I thought about the Romanian responses to the count as we strolled through Târgoviște, Vlad’s first capital city, where he is said to have committed many atrocities. Both Turkish chronicles and Slav manuscripts describe him as a psychopathic tyrant who went as far as cutting off mothers’ breasts and filling the cavities with the heads of their babies, before impaling the women. We strolled around a small park full of ruins surrounding the citadel, with wide chambers and crumbling ceilings. The only structure in Târgoviște built by Vlad that has remained intact is the Twilight Tower, which provides a complete panorama of the whole complex. One thing is clear: this is Ţepeş’ kingdom—and there’s no trace of Dracula the vampire here. This is a vision of history that many Romanians prefer. “In order to counterbalance the Western Dracula mythology, Romania should initiate a propaganda campaign and show the world the deeds and life of the real Vlad Ţepeş,” historian Radu Vergatti told me.
But for visitors, Romania’s schizophrenic reaction towards Dracula—a mixture of dignified rejection and opportunistic temptation—is hard to understand. “For us Westerners, Dracula is fiction, a mere game,” Charlotte Simsen, the former chair of the Quincy P. Morris Dracula Society in the US, told me. “Actually, we are not very interested in your Vlad Ţepeş. It is not us who make the connection between the historical character and the vampire count; it is you who keep telling us about Ţepeş when we come to visit the places mentioned in Bram Stoker’s novel.”
Stoker had decided to name his character Dracula after reading An Account of the Principalities of Wallachia and Moldova written in 1820 by William Wilkinson, a former British consul to Bucharest. One sentence captured his imagination: “In the Wallachian language, Dracula means devil.” Wilkinson had included in his book a few vague mentions about a lord named Dracula, who had fought against the Turks in the 15th century. There was no mention of the real Vlad or his passion for impaling his enemies. Nor do any of these facts appear anywhere in Stoker’s novel. The Irish author just borrowed the name.
Although obscure articles published in the ’60s had pointed out the connection between the fictional count and the historic figure of the prince, the two figures came to be fused in 1972, with the publication of In Search of Dracula, a bestseller by Radu Florescu and Raymond McNally, two historians who argued that Bram Stoker had based his vampire on Vlad, speculation that soon became the accepted wisdom. For Romanians, Dracula’s story begins in 1408, when emperor Sigismund summoned several vassal princes to Nuremberg, where he made them Knights of the Order of the Dragon. Among them was Vlad II, who, proud of his new title, called himself “Dracul”, a term derived from the Latin draco or dragon. The nickname was used by his son, Vlad Dracula, as a surname, because Dracula means “the son of the Dragon”. Though Ottoman chroniclers in the late 15th century named him “Kaziklubey” (the Impaler) and Romanian historians also used this name, there is no proof Vlad ever called himself that. Semantics has played a role in the matter: The word “dracul” has lost the original sense of “dragon” and in modern Romanian, it means “devil”. The fact that Stoker named his vampire “Dracula” reinforced Romanians’ preference for the Vlad’s other name: Ţepeş or the Impaler. We were told many more stories about Ţepeş after we visited the Poienari fortress at sunset, when the mist descending from the mountains met the fog rising from the valleys, filling the Anges gorge. In 1462, Prince Vlad was besieged in this castle by the Ottomans. He sent for help from the village of Aref, across the hill. The Arefeans came at night and managed to take the prince all the way to Transylvania, across the high Carpathians. Vlad rewarded them with 16 mountains for pasture.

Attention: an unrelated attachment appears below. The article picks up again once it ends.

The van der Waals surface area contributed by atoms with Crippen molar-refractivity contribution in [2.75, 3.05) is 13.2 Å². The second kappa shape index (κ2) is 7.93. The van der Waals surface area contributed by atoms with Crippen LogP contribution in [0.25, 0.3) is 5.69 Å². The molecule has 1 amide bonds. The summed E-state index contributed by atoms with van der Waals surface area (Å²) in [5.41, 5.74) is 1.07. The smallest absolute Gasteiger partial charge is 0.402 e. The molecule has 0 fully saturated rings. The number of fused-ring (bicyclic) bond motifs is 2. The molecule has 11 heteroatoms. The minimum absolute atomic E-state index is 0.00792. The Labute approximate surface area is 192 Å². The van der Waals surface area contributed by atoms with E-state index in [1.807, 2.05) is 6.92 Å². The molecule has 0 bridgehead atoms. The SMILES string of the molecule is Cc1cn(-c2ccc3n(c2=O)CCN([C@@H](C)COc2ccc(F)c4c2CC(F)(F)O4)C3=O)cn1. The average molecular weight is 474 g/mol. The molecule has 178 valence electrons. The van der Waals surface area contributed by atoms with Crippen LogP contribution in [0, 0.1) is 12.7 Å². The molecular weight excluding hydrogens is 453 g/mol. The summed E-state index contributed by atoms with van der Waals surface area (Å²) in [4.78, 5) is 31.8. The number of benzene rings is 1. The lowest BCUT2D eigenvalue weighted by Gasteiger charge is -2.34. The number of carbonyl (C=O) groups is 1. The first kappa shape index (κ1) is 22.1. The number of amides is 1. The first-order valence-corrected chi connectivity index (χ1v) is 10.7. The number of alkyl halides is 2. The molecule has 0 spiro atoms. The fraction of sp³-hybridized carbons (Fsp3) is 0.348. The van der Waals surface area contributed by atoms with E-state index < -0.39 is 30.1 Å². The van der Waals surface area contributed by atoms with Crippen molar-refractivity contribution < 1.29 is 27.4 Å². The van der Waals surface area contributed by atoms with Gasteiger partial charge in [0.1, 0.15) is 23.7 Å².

We spent the night in Aref. Around a bonfire, farmers told us the tales they knew about Vlad. Vlad Dracula was born in Sighişoara, in central Romania, in 1431. He was five when he moved to Târgoviște, as his father became the ruler of Wallachia. When he was aged around 11, he and his younger brother Radu were sent as hostages to the Ottoman Sultan Murad II as a guarantee that his father, Vlad Dracul, would be loyal to the Turks. At 17, after his father was murdered and his elder brother Mircea buried alive, the sultan sent him back to Wallachia as ruling prince. In just two months, he lost power and spent the next eight years in exile plotting to recover his throne. In 1456, Vlad Dracula returned for the second time as ruler of Wallachia, this time for six years. His next spell of exile lasted 12 years. He regained his Wallachian throne in 1476, but was killed in battle two months later. Vlad’s story became a myth in the 19th century, when modern Romania was in the making. His rough justice seemed exemplary to a society that strived—and still does—to settle down. A whole literature that glorified Ţepeş and his deeds was produced. Vlad’s myth was strengthened in the ’70s, during Nicolae Ceausescu’s reign. The medieval prince was praised in schoolbooks, statues of him were raised, restoration works started at his castle on the Arges river, books and articles on him were published. “In such a context, after the success of Florescu and McNally’s book, Dracula became a story that Romanians had to confront,” Pǎduraru explained. The first reaction of the Ministry of Tourism officials was: let’s show them who Ţepeş really was; and tours concentrated on the history of the prince. Disappointed, foreigners who came to the country in search of Dracula reacted as expected: we’re not interested in your petty lord, we want our vampire.